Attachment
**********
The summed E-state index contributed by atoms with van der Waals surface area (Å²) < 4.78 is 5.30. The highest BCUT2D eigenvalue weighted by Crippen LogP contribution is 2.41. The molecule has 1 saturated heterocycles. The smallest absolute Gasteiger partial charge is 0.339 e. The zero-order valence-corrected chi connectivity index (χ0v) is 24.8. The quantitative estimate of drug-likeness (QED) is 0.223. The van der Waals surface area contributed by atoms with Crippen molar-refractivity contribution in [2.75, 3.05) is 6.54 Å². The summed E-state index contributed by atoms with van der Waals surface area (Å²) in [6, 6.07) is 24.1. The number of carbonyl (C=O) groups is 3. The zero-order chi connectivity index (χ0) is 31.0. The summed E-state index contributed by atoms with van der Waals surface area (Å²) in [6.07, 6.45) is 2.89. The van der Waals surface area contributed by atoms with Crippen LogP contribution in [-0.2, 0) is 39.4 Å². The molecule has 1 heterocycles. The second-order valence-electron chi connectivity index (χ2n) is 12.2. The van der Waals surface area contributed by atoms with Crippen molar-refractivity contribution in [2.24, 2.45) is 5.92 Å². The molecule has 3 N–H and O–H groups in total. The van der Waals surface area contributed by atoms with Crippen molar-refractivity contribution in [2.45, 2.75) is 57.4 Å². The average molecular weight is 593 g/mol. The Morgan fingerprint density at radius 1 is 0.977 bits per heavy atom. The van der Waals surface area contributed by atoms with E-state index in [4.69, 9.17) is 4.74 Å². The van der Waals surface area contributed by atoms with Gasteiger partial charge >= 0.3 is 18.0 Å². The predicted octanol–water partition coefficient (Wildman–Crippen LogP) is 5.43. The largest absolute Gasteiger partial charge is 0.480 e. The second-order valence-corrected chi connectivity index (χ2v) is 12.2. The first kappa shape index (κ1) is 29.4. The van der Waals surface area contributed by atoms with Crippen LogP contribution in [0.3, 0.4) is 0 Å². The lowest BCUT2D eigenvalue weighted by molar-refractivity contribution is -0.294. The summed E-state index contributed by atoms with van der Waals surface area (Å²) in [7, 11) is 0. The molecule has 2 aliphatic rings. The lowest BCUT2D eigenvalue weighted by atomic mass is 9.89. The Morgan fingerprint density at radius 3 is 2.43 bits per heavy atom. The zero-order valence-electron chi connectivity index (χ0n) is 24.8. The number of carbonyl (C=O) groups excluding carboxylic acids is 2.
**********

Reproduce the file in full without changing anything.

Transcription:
The summed E-state index contributed by atoms with van der Waals surface area (Å²) < 4.78 is 5.30. The highest BCUT2D eigenvalue weighted by Crippen LogP contribution is 2.41. The molecule has 1 saturated heterocycles. The smallest absolute Gasteiger partial charge is 0.339 e. The zero-order valence-corrected chi connectivity index (χ0v) is 24.8. The quantitative estimate of drug-likeness (QED) is 0.223. The van der Waals surface area contributed by atoms with Crippen molar-refractivity contribution in [2.75, 3.05) is 6.54 Å². The summed E-state index contributed by atoms with van der Waals surface area (Å²) in [6, 6.07) is 24.1. The number of carbonyl (C=O) groups is 3. The zero-order chi connectivity index (χ0) is 31.0. The summed E-state index contributed by atoms with van der Waals surface area (Å²) in [6.07, 6.45) is 2.89. The van der Waals surface area contributed by atoms with Crippen LogP contribution in [-0.2, 0) is 39.4 Å². The molecule has 1 heterocycles. The second-order valence-electron chi connectivity index (χ2n) is 12.2. The van der Waals surface area contributed by atoms with Crippen molar-refractivity contribution in [2.24, 2.45) is 5.92 Å². The molecule has 3 N–H and O–H groups in total. The van der Waals surface area contributed by atoms with Crippen molar-refractivity contribution in [2.45, 2.75) is 57.4 Å². The average molecular weight is 593 g/mol. The Morgan fingerprint density at radius 1 is 0.977 bits per heavy atom. The van der Waals surface area contributed by atoms with E-state index in [4.69, 9.17) is 4.74 Å². The van der Waals surface area contributed by atoms with Gasteiger partial charge >= 0.3 is 18.0 Å². The predicted octanol–water partition coefficient (Wildman–Crippen LogP) is 5.43. The largest absolute Gasteiger partial charge is 0.480 e. The second-order valence-corrected chi connectivity index (χ2v) is 12.2. The first kappa shape index (κ1) is 29.4. The van der Waals surface area contributed by atoms with Crippen LogP contribution in [0.3, 0.4) is 0 Å². The lowest BCUT2D eigenvalue weighted by molar-refractivity contribution is -0.294. The summed E-state index contributed by atoms with van der Waals surface area (Å²) in [7, 11) is 0. The molecule has 2 aliphatic rings. The lowest BCUT2D eigenvalue weighted by atomic mass is 9.89. The Morgan fingerprint density at radius 3 is 2.43 bits per heavy atom. The zero-order valence-electron chi connectivity index (χ0n) is 24.8. The number of carbonyl (C=O) groups excluding carboxylic acids is 2.